For the past decade the Democrats have managed to defy gravity by bolting together an unlikely coalition of the richest and poorest Americans. It’s no secret. Ever since President Bush’s re-election in 2004, the pattern has been clear. People making above $100,000 and below $40,000 vote Democratic. The people in the middle vote Republican.
But now that top-bottom coalition is about to come apart, or lose its majority status at least. And the issue will be one that may loom larger than the debacle of Obamacare — the Keystone Pipeline.
Forget all that business about Barack Obama being the first African-American President, the child of poverty and discrimination who fought his way to the top through sheer brilliance and doggedness. Sure African-Americans vote 90 percent for him and form an indispensable part of his coalition. But Obama hasn’t done a thing for them since taking office except increase unemployment.
POLL: Should the Keystone Pipeline be built?
No, the real Obama is the one who came out of Harvard and Chicago Law Schools, picking up everything he knows in the faculty lounge. That’s where he met the people who taught him that middle Americans are frustrated yahoos “clinging to their guns and religion,” the ones who set him on the lunatic path of believing that what the weather is going to be like in 50 years is the most important issue facing America.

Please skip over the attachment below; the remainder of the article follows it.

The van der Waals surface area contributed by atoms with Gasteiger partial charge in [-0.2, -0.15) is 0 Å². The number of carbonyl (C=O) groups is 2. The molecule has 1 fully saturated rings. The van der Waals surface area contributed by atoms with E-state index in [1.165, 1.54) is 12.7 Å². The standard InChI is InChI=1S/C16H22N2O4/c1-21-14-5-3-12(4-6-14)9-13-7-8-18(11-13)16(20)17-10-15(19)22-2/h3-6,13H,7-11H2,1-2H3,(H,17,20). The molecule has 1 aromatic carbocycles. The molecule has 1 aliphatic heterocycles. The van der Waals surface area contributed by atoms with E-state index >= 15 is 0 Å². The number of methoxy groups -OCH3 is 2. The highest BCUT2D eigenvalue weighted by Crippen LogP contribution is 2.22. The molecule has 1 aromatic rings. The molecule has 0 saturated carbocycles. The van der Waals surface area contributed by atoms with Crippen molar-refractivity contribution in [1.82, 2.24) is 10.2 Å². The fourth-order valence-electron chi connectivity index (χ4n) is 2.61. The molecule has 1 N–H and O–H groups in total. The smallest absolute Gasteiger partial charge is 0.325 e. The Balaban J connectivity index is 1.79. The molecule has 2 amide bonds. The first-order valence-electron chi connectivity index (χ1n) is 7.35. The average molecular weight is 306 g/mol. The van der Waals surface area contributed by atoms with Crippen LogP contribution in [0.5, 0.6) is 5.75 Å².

Obama’s critical support comes from the upper crust of America, the citizens who live comfortably sheltered in academia and the non-profit sector, who don’t care much about electricity or the manufacturing economy but who honestly believe that we can shut down the whole middle portion of the country and turn off the lights in order to save the world from the “pollution” of carbon dioxide.